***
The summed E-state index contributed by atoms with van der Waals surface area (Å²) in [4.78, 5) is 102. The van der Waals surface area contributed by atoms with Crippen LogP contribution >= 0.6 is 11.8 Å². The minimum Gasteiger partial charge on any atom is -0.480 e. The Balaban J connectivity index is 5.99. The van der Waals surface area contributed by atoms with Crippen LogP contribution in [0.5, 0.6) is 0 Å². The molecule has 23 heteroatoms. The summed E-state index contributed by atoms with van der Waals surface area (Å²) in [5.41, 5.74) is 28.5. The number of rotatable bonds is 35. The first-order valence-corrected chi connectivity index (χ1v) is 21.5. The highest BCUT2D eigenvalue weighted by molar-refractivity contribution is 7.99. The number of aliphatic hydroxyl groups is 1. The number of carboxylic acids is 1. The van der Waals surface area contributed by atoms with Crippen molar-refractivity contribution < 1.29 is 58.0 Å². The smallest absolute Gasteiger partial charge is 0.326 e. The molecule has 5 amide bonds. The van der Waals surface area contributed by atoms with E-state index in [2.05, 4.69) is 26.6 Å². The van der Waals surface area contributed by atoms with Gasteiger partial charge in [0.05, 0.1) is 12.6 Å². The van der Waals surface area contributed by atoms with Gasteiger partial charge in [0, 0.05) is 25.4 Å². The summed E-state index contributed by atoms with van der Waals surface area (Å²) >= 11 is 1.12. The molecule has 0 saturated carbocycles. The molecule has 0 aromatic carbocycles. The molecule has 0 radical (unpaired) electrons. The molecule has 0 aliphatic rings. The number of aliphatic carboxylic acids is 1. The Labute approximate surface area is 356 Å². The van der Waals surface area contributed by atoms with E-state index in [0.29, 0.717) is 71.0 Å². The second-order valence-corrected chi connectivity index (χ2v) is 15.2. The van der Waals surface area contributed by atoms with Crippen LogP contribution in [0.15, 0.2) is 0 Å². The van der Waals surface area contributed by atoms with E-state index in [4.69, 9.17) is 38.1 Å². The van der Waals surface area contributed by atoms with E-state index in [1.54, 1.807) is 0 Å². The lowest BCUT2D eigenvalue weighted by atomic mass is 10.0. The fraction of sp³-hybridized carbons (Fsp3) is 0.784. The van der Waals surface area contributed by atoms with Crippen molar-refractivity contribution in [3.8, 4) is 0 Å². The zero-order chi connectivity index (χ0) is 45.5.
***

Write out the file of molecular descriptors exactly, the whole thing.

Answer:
The summed E-state index contributed by atoms with van der Waals surface area (Å²) in [4.78, 5) is 102. The van der Waals surface area contributed by atoms with Crippen LogP contribution >= 0.6 is 11.8 Å². The minimum Gasteiger partial charge on any atom is -0.480 e. The Balaban J connectivity index is 5.99. The van der Waals surface area contributed by atoms with Crippen LogP contribution in [0.5, 0.6) is 0 Å². The molecule has 23 heteroatoms. The summed E-state index contributed by atoms with van der Waals surface area (Å²) in [5.41, 5.74) is 28.5. The number of rotatable bonds is 35. The first-order valence-corrected chi connectivity index (χ1v) is 21.5. The highest BCUT2D eigenvalue weighted by molar-refractivity contribution is 7.99. The number of aliphatic hydroxyl groups is 1. The number of carboxylic acids is 1. The van der Waals surface area contributed by atoms with Crippen molar-refractivity contribution < 1.29 is 58.0 Å². The smallest absolute Gasteiger partial charge is 0.326 e. The molecule has 5 amide bonds. The van der Waals surface area contributed by atoms with E-state index in [2.05, 4.69) is 26.6 Å². The van der Waals surface area contributed by atoms with Gasteiger partial charge in [0.05, 0.1) is 12.6 Å². The van der Waals surface area contributed by atoms with Gasteiger partial charge in [0, 0.05) is 25.4 Å². The summed E-state index contributed by atoms with van der Waals surface area (Å²) >= 11 is 1.12. The molecule has 0 saturated carbocycles. The molecule has 0 aromatic carbocycles. The molecule has 0 radical (unpaired) electrons. The molecule has 0 aliphatic rings. The number of aliphatic carboxylic acids is 1. The Labute approximate surface area is 356 Å². The van der Waals surface area contributed by atoms with E-state index in [0.29, 0.717) is 71.0 Å². The second-order valence-corrected chi connectivity index (χ2v) is 15.2. The van der Waals surface area contributed by atoms with Crippen LogP contribution in [0.15, 0.2) is 0 Å². The van der Waals surface area contributed by atoms with E-state index in [4.69, 9.17) is 38.1 Å². The van der Waals surface area contributed by atoms with E-state index in [1.54, 1.807) is 0 Å². The lowest BCUT2D eigenvalue weighted by atomic mass is 10.0. The fraction of sp³-hybridized carbons (Fsp3) is 0.784. The van der Waals surface area contributed by atoms with Crippen molar-refractivity contribution in [3.8, 4) is 0 Å². The zero-order chi connectivity index (χ0) is 45.5.